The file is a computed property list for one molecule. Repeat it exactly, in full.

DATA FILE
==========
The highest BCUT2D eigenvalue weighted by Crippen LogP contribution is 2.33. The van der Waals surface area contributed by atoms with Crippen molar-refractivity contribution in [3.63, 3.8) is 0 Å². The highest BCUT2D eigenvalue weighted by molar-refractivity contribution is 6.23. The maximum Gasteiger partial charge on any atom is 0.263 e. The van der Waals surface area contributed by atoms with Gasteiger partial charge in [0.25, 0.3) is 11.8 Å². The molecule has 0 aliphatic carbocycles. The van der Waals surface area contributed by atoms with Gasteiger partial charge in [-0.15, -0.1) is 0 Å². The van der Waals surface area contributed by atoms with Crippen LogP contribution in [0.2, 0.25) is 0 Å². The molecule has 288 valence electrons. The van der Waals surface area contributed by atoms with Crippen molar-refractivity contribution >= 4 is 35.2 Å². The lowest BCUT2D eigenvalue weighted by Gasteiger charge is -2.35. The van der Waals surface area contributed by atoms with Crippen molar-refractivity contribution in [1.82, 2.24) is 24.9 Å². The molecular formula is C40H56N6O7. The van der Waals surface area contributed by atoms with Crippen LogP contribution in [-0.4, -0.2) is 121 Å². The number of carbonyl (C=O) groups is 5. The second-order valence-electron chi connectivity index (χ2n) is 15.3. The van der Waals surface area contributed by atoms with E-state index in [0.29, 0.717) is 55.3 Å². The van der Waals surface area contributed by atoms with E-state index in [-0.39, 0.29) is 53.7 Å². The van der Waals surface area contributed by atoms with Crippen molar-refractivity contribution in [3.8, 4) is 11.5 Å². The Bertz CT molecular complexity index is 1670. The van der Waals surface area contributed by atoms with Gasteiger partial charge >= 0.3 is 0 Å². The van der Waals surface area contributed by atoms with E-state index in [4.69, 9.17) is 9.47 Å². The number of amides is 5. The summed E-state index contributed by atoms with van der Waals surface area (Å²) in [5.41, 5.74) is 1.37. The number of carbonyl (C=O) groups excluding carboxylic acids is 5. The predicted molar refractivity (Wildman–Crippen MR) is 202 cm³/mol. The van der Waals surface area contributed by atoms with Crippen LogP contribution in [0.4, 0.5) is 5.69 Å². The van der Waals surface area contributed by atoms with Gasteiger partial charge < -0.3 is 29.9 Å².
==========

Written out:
The highest BCUT2D eigenvalue weighted by Crippen LogP contribution is 2.33. The van der Waals surface area contributed by atoms with Crippen molar-refractivity contribution in [3.63, 3.8) is 0 Å². The highest BCUT2D eigenvalue weighted by molar-refractivity contribution is 6.23. The maximum Gasteiger partial charge on any atom is 0.263 e. The van der Waals surface area contributed by atoms with Gasteiger partial charge in [0.25, 0.3) is 11.8 Å². The molecule has 0 aliphatic carbocycles. The van der Waals surface area contributed by atoms with Gasteiger partial charge in [-0.15, -0.1) is 0 Å². The van der Waals surface area contributed by atoms with Crippen LogP contribution in [0.2, 0.25) is 0 Å². The molecule has 288 valence electrons. The van der Waals surface area contributed by atoms with Crippen molar-refractivity contribution >= 4 is 35.2 Å². The lowest BCUT2D eigenvalue weighted by Gasteiger charge is -2.35. The van der Waals surface area contributed by atoms with Crippen molar-refractivity contribution in [1.82, 2.24) is 24.9 Å². The molecular formula is C40H56N6O7. The van der Waals surface area contributed by atoms with Crippen LogP contribution in [-0.4, -0.2) is 121 Å². The number of carbonyl (C=O) groups is 5. The second-order valence-electron chi connectivity index (χ2n) is 15.3. The van der Waals surface area contributed by atoms with E-state index in [0.29, 0.717) is 55.3 Å². The van der Waals surface area contributed by atoms with E-state index in [-0.39, 0.29) is 53.7 Å². The van der Waals surface area contributed by atoms with Crippen molar-refractivity contribution in [3.8, 4) is 11.5 Å². The Bertz CT molecular complexity index is 1670. The van der Waals surface area contributed by atoms with Gasteiger partial charge >= 0.3 is 0 Å². The van der Waals surface area contributed by atoms with E-state index in [4.69, 9.17) is 9.47 Å². The number of amides is 5. The summed E-state index contributed by atoms with van der Waals surface area (Å²) in [5.41, 5.74) is 1.37. The number of carbonyl (C=O) groups excluding carboxylic acids is 5. The predicted molar refractivity (Wildman–Crippen MR) is 202 cm³/mol. The van der Waals surface area contributed by atoms with Crippen LogP contribution in [0.4, 0.5) is 5.69 Å². The van der Waals surface area contributed by atoms with Gasteiger partial charge < -0.3 is 29.9 Å².